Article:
Price is a third-generation physician. His father was an internist and an emergency-room doctor, his grandfather a family doctor. His father was originally a dairy farmer but at 36 decided to go into medicine and moved the family to Dearborn. His mother taught nursery school and college.

“She is the eternal optimist,” Price says, “always had us believe we could do whatever we set our minds to do. The sun’s always shining somewhere.”

Finally, we order. Price will have the bean soup, followed by a tomato, basil and mozzarella sandwich. The soup arrives within minutes.

“Well, I highly recommend the bean soup,” he says, while picking apart a multigrain roll that he doesn’t eat.

The third of five children, Price attended the University of Michigan for college and medical school but, as soon as he could, gravitated toward the warmth of Atlanta, where he trained at Emory University.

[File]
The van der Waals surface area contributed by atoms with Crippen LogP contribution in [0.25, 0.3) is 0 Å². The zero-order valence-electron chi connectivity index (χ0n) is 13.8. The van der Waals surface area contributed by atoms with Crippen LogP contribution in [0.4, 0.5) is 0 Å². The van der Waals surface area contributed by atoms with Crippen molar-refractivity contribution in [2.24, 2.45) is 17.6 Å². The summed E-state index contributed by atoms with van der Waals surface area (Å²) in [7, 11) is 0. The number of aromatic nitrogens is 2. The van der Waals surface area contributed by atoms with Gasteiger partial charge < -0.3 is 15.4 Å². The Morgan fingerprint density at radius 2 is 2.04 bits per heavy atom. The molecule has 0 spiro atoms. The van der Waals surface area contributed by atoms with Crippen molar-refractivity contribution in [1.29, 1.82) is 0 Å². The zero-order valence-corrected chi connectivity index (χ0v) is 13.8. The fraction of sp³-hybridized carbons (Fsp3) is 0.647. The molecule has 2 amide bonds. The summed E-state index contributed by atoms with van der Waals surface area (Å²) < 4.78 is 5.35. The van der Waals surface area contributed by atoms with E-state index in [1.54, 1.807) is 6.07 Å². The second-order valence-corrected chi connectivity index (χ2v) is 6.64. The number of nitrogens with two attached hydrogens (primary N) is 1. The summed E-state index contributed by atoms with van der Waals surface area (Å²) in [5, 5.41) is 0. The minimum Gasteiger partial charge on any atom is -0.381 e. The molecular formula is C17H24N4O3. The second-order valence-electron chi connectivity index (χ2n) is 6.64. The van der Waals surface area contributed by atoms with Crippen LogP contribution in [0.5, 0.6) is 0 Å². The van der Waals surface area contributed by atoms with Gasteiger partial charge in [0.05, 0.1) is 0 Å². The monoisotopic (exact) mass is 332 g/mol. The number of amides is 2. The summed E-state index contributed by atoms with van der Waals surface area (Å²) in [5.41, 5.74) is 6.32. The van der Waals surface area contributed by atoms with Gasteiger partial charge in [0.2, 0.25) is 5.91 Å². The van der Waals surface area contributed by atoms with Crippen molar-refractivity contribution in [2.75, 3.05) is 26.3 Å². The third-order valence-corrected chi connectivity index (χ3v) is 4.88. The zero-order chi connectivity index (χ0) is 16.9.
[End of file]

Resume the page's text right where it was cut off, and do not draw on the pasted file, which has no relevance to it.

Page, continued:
“I loved surgery,” he says. “Orthopedics is an area where folks are generally healthy. They’ve just banged themselves up.” He practiced for 20 years, and notes that his was the largest private practice in the nation, with more than 60 physicians.

“Excuse me, excuse me,” Price says, fighting to get the attention of a waitress so that he can get a water refill.

In the early ’90s, he got involved in medical politics and healthcare reform as an alternative to President Clinton’s proposal for nationalizing healthcare. Price circled the state talking to civic and church groups and “seemed to have some facility connecting with people about healthcare.”

In 2002, he won a seat in the Georgia Senate, where he served four terms, eventually becoming the first Republican majority leader in the state’s history.